No. 5: Write a Story About Seeds
Date: April 27, 1994
"Hi!" "I'm a seed." "I want tell you about my execiting life." "I wass in my mom's house and all of the sudden a big wind blew my mom's house down. I had to fly a long way. I lived in California now I live in Lincoln. Boy I was tired. I could not eat. One day a teacher got me. 2 years later Mrs. Mitchell got me out put me in water I stared to eat and drink. I got stuffed. I got to meet some kids.
Two Jennys, Two Ashleys, Kassy, Kavon, my Favorite Laura, Matt, Two Mikes, Evan, Roger, C.J., J.J., Brooke, Cory, Tyler, Pat, Sam, Andy, Julia and Nick. Lots of nice kids.
Laura thout about it she picked me. I was glad to be there.
Lots of people were picking my brother's and sister's. Mrs. Mitchell's class was so nice. Laura fed me when I was dry. I'm glad Laura picked me. My brother's and sister's got sick I was growing fast. I was young they were old they didn't look old I looked old. One day, I heard Laura sound happy. I was a flower.
Now you know my life!
This was still second grade, which means I still had the sweet overachieving, overly complimentary teacher I mentioned last week.
Objective: To create a fictional story.Thanks Mrs. M. I liked you a lot, too.
Describe Activity: We learned about how seeds travel. Then we wrote about an adventure of a seed.
Strengths: Laura is a talented writer! She uses good sentence structure and creative ways of writing.
For the first time in this adventure, we're actually starting to see some longevity and thought process. I mean, there's a bit of a story here. It's not Pulitzer Prize winning by any means, but it's kind of cute, right?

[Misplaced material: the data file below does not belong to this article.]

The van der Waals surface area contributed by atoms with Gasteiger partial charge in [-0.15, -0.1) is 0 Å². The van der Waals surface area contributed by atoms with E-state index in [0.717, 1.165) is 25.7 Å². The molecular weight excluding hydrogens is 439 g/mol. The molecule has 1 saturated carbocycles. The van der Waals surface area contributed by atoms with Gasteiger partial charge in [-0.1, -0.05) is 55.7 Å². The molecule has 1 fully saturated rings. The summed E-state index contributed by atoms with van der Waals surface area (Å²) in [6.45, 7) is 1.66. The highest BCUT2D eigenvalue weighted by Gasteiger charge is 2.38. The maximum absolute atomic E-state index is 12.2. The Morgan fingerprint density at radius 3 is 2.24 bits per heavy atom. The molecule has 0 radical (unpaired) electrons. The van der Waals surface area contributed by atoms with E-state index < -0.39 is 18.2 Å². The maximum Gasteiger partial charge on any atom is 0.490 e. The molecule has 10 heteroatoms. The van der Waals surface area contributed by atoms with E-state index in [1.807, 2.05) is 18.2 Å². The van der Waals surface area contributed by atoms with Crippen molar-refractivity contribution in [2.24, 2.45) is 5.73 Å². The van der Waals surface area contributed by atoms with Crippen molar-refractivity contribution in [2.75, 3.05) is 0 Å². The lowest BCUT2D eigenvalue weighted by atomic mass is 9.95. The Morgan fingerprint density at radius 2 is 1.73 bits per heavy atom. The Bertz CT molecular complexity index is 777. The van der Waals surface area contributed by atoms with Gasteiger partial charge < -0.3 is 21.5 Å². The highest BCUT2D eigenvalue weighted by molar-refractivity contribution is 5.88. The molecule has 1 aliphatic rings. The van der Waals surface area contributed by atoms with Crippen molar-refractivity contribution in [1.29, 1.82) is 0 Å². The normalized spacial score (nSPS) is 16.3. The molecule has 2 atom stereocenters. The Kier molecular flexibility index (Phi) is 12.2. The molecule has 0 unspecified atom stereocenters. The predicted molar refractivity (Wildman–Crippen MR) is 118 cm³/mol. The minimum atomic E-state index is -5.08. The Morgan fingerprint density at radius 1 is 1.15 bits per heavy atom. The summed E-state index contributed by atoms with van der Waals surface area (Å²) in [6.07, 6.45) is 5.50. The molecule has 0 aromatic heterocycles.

Who knows if Little Laura actually came up with the concept herself or if my mini-me borrowed the idea.
Little Laura also recognizes her own self worth. More than once she works her way into the story as the clear frontrunner for this seed's affections. Little Laura clearly knew she was a badass. So refreshing.
By the end of second grade, Little Laura has apparently discovered the merits of studying for her spelling tests (or maybe she learned to use dictionaries). Sure, it started a little shaky with a misspelling of "exciting" (which is a tough one, I'll give LL a free pass). But then Little Laura followed that up by butchering the word "was" (I'm taking back that free pass, you little turd).
Little Laura apparently spent her bank of commas, apostrophes and quotation marks during the first half of her story. She went from using them all the freaking time (please tell me you didn't miss that list of classmates that's comparable to a passage from the Bible) to having practically none in the last part when the story needed the punctuation.
Little Laura also doesn't comprehend the difference between plurals and possessives, but I can't even handle diving into that grammatical hot mess of epic proportions.
Sigh. People say Rome wasn't built in a day. That may be true, but if Little Laura had been managing the construction crew, I doubt they would've known which end of the hammer to use.
While we're on the subject of the list of classmates, I have to admit I'm a little proud of Little Laura. At 7, she apparently understood the meaning of a filibuster and recognized it had use in racking up word count in addition to delaying a vote in a legislative body. If Little Laura was getting paid by the word for this story, she would've banked.
And isn't that what all of this is really about? Writing for profit?
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